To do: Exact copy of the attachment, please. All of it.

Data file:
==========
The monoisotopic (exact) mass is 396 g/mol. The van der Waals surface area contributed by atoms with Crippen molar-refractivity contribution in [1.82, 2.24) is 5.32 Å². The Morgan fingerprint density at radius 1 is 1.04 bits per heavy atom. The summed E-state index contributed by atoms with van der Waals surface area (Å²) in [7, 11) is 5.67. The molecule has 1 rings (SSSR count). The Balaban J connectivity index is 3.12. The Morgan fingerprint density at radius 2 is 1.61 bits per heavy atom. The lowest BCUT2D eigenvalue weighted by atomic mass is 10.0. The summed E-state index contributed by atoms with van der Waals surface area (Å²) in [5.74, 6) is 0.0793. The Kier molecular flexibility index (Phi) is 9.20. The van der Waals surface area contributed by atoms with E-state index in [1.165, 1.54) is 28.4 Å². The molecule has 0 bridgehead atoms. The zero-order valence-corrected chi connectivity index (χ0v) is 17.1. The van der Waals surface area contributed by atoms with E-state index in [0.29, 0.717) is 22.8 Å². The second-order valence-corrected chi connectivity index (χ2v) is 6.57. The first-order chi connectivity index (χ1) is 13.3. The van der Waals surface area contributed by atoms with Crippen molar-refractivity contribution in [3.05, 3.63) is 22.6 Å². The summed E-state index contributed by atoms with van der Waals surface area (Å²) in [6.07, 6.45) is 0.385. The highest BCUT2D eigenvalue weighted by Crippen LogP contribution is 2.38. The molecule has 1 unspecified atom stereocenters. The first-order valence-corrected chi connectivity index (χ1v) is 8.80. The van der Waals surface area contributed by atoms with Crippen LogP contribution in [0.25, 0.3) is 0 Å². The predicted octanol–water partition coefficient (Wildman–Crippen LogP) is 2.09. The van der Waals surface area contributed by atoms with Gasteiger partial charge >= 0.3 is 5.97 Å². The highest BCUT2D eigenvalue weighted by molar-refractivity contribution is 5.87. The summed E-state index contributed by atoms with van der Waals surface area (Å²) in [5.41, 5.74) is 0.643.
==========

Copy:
The monoisotopic (exact) mass is 396 g/mol. The van der Waals surface area contributed by atoms with Crippen molar-refractivity contribution in [1.82, 2.24) is 5.32 Å². The Morgan fingerprint density at radius 1 is 1.04 bits per heavy atom. The summed E-state index contributed by atoms with van der Waals surface area (Å²) in [7, 11) is 5.67. The molecule has 1 rings (SSSR count). The Balaban J connectivity index is 3.12. The Morgan fingerprint density at radius 2 is 1.61 bits per heavy atom. The lowest BCUT2D eigenvalue weighted by atomic mass is 10.0. The summed E-state index contributed by atoms with van der Waals surface area (Å²) in [5.74, 6) is 0.0793. The Kier molecular flexibility index (Phi) is 9.20. The van der Waals surface area contributed by atoms with E-state index in [1.165, 1.54) is 28.4 Å². The molecule has 0 bridgehead atoms. The zero-order valence-corrected chi connectivity index (χ0v) is 17.1. The van der Waals surface area contributed by atoms with E-state index in [0.29, 0.717) is 22.8 Å². The second-order valence-corrected chi connectivity index (χ2v) is 6.57. The first-order chi connectivity index (χ1) is 13.3. The van der Waals surface area contributed by atoms with Crippen molar-refractivity contribution in [3.05, 3.63) is 22.6 Å². The summed E-state index contributed by atoms with van der Waals surface area (Å²) in [6.07, 6.45) is 0.385. The highest BCUT2D eigenvalue weighted by Crippen LogP contribution is 2.38. The molecule has 1 unspecified atom stereocenters. The first-order valence-corrected chi connectivity index (χ1v) is 8.80. The van der Waals surface area contributed by atoms with Crippen LogP contribution in [0.25, 0.3) is 0 Å². The predicted octanol–water partition coefficient (Wildman–Crippen LogP) is 2.09. The van der Waals surface area contributed by atoms with Gasteiger partial charge >= 0.3 is 5.97 Å². The highest BCUT2D eigenvalue weighted by molar-refractivity contribution is 5.87. The summed E-state index contributed by atoms with van der Waals surface area (Å²) in [5.41, 5.74) is 0.643.